Consumer Price Index, July 2015
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The Consumer Price Index (CPI) rose 1.3% in the 12 months to July, after increasing 1.0% in June.
Lower energy prices continued to moderate the year-over-year rise in the CPI; however, the effect was less pronounced in July than in the previous month. In particular, the gasoline index was down 12.2% in the 12 months to July, compared with a 14.1% decrease in June.
12-month change in the major components
Prices were up in seven of the eight major components on a year-over-year basis in July, led by higher prices for food. An increase in the clothing and footwear index also contributed to higher consumer prices. The transportation index, which includes gasoline, recorded its ninth consecutive year-over-year decline.
Food prices advanced 3.2% in the 12 months to July, following a 3.4% increase the previous month. Prices for food purchased from stores were up 3.5% on a year-over-year basis in July. The increase in the food index was led by meat prices, which rose 6.1% year over year in July, following a 6.6% increase in June. Additionally, prices were up year over year in July for fresh vegetables and fresh fruit. Prices for food purchased from restaurants rose 2.7% in the 12 months to July.
The clothing and footwear index increased 1.3% in the 12 months to July, after rising 0.3% the previous month. This acceleration was led by women's clothing, which increased 1.2% year over year in July, after decreasing 1.1% in June. In addition, the indexes for children's clothing and men's clothing posted larger year-over-year gains in July than in June.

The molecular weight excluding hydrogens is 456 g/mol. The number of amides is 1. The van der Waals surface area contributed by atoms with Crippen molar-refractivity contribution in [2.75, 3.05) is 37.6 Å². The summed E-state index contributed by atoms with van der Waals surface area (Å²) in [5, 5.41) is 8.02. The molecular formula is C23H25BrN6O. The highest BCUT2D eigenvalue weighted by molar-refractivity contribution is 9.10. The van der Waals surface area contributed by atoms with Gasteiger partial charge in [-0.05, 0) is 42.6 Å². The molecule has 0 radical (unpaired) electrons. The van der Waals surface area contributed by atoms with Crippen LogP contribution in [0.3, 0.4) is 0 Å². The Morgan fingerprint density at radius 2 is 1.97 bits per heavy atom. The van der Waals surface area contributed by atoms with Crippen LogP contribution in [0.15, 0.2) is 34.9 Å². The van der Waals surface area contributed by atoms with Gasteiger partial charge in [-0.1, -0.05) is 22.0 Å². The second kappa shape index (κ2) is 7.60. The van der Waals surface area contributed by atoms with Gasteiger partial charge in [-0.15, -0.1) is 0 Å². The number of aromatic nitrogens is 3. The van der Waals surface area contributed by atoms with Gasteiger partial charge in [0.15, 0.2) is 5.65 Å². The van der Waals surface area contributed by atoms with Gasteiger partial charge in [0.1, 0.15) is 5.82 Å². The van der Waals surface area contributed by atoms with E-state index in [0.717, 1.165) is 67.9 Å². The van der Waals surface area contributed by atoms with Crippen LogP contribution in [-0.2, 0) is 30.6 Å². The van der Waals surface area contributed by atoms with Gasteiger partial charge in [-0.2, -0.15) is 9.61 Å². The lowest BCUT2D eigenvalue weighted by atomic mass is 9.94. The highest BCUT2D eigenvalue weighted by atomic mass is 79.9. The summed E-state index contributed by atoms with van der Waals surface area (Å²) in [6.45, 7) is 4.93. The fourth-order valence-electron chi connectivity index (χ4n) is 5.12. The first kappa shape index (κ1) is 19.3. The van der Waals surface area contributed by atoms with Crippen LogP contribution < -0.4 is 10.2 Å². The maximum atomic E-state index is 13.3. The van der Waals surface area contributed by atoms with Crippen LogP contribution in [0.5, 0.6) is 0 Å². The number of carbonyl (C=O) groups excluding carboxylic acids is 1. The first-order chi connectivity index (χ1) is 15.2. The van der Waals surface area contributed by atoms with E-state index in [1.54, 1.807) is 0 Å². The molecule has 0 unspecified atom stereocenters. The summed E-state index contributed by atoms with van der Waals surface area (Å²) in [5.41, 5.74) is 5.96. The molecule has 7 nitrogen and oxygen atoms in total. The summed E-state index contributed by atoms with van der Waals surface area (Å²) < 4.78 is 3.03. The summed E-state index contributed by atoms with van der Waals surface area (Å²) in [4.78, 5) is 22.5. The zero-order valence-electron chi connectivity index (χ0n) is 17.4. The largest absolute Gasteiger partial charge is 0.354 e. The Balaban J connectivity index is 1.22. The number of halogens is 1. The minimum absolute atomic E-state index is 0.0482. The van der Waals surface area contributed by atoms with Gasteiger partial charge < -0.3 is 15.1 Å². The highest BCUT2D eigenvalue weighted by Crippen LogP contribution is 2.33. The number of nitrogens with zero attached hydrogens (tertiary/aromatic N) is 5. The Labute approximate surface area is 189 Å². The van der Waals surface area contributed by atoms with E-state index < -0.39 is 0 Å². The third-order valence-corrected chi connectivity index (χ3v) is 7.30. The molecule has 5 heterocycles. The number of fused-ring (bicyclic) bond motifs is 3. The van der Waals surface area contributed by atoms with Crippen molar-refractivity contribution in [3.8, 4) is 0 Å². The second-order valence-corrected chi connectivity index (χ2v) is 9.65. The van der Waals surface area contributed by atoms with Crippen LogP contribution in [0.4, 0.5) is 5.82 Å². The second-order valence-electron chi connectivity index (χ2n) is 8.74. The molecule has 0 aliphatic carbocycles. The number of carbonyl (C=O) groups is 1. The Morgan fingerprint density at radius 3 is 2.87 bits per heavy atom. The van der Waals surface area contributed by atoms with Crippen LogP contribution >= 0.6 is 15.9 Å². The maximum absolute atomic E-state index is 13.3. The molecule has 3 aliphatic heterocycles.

The transportation index declined 1.7% in the 12 months to July, after falling 2.6% in June. This smaller year-over-year decrease was mainly attributable to gasoline prices, which fell less in the 12 months to July than they did the previous month. Prices for the purchase of passenger vehicles increased 2.5% year over year in July, after posting a 2.0% rise the previous month.
12-month change in the provinces
Consumer prices rose in nine provinces in the 12 months to July. Saskatchewan posted the largest increase, followed by Ontario. Prince Edward Island's CPI registered its eighth consecutive year-over-year decrease.
Saskatchewan's CPI was up 1.9% in the 12 months to July, matching the increase in June. The province's purchase of passenger vehicles index rose 4.2% year over year in July, after posting a 4.9% gain the previous month. Homeowners' home and mortgage insurance costs were up 13.9% year over year in July, their largest increase since July 2008.
Ontario's CPI increased 1.5% year over year in July, after rising 1.0% the previous month. This acceleration was led by the natural gas index, which registered a smaller year-over-year decrease in July (-2.8%) than in June (-16.2%). The fresh fruit index increased 7.5% in Ontario in the 12 months to July, partly because of an unseasonal decline last year. Additionally, Ontario's index for homeowners' replacement cost rose 2.4% on a year-over-year basis in July, the largest increase in Canada.